... For example, I lived in a small apartment with a few friends over the summer. And by that, I mean sharing about 300 sq ft with 3 other people ... The main room, about 10'x15', was our kitchen, dining room, living room, office, and bedroom for 3 of us! That was one hell of a summer. :
Found a few pictures of the apartment. Good times. This picture really sums up the place pretty well. This was taken at the front door, looking in. This is the main room, about 10' wide and 15' deep. That kitchen has everything! Fridge/freezer, dishwasher, range/oven, sink, and a microwave -- all in an 8'x2.5' space.



Just past the sink, to the left of the french doors, was a door to the 10' x 10' bedroom (which also had a single set of french doors onto the balcony). From the bedroom, there was a 5' x 5' closet (which also housed the stacked washer and dryer), and a 5' x 5' bathroom. The bathroom was kind of cool. The whole thing was tiled, with a drain in the middle of the room. There was a toilet, a sink, and a shower head just sticking out of the wall, turning the whole room into the shower.

Surprisingly easy to fit 4 people in that apartment.
cab591 is offline   Reply With Quote
Old 01-23-2013, 08:51 PM   #790
DriveShaft
Beastly Adventurer
 
Joined: May 2005
Oddometer: 4,179
Quote:
Originally Posted by cab591 View Post
I love small apartments -- definitely needed in places like NYC and San Fran. Though with the higher cost of living, these don't really prevent people from taking on large debt if they plan on buying! (though renting / utilities would be much cheaper than a full sized unit). My Uncle's got a place in Brooklyn Heights. Studio apartment, about 500 sq ft. Cost upwards of $650,000! Granted, location is key. Something the same size, out Long Island a little farther (or, in a worse part of Brooklyn) would be considerably less.

Found a few pictures of the apartment. Good times. This picture really sums up the place pretty well. This was taken at the front door, looking in. This is the main room, about 10' wide and 15' deep. That kitchen has everything! Fridge/freezer, dishwasher, range/oven, sink, and a microwave -- all in an 8'x2.5' space.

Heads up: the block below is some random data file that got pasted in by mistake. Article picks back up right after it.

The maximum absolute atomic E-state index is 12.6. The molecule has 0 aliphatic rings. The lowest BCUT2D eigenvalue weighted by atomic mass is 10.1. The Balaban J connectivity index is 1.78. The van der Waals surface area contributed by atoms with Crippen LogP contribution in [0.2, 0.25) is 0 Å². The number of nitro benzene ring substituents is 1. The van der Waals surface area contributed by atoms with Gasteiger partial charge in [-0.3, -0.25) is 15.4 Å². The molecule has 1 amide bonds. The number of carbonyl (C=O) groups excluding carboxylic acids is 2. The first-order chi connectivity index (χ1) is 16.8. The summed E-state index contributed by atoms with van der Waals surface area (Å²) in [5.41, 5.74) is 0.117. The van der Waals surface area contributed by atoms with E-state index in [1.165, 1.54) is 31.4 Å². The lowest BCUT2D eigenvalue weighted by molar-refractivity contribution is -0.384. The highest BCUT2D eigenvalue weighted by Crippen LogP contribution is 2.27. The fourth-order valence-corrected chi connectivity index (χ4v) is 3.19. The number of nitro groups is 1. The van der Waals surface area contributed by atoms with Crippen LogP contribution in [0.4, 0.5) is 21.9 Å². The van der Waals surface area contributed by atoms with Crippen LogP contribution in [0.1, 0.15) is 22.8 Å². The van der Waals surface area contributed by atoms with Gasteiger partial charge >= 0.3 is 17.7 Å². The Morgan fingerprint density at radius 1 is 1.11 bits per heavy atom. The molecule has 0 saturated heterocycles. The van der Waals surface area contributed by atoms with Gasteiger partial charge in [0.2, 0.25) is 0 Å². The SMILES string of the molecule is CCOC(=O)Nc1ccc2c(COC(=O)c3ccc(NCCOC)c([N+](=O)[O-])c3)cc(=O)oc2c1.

Just past the sink, to the left of the french doors, was a door to the 10' x 10' bedroom (which also had a single set of french doors onto the balcony). From the bedroom, there was a 5' x 5' closet (which also housed the stacked washer and dryer), and a 5' x 5' bathroom. The bathroom was kind of cool. The whole thing was tiled, with a drain in the middle of the room. There was a toilet, a sink, and a shower head just sticking out of the wall, turning the whole room into the shower.

Surprisingly easy to fit 4 people in that apartment.
Without knowing jack about you & your roomates, I can nearly guarantee you that the pain point in that space (if you had to name one) was the fridge.
DriveShaft is offline   Reply With Quote
Old 01-23-2013, 09:40 PM   #791
DriveShaft
Beastly Adventurer
 
Joined: May 2005
Oddometer: 4,179
Quote:
Originally Posted by overlandr View Post

Love the Storage/bedroom cube.
Ya, that was a really well done hunk of work!
DriveShaft is offline   Reply With Quote
Old 01-24-2013, 01:28 AM   #792
overlandr
Temporal Shifter
 
Joined: Nov 2003
Location: Sydney
Oddometer: 5,790
Spare a thought for the poor in Hong Kong

While we may ponder over how cool a tiny home may be or layouts, materials, orientation, locations etc, spare a thought for those whom have no choice and must live in what may possibly be the smallest homes of all due to poverty in Hong Kong



http://www.dailymail.co.uk/news/arti...t-hutches.html
overlandr is offline   Reply With Quote
Old 01-24-2013, 03:03 AM   #793
DriveShaft
Beastly Adventurer
 
Joined: May 2005
Oddometer: 4,179
Quote:
Originally Posted by overlandr View Post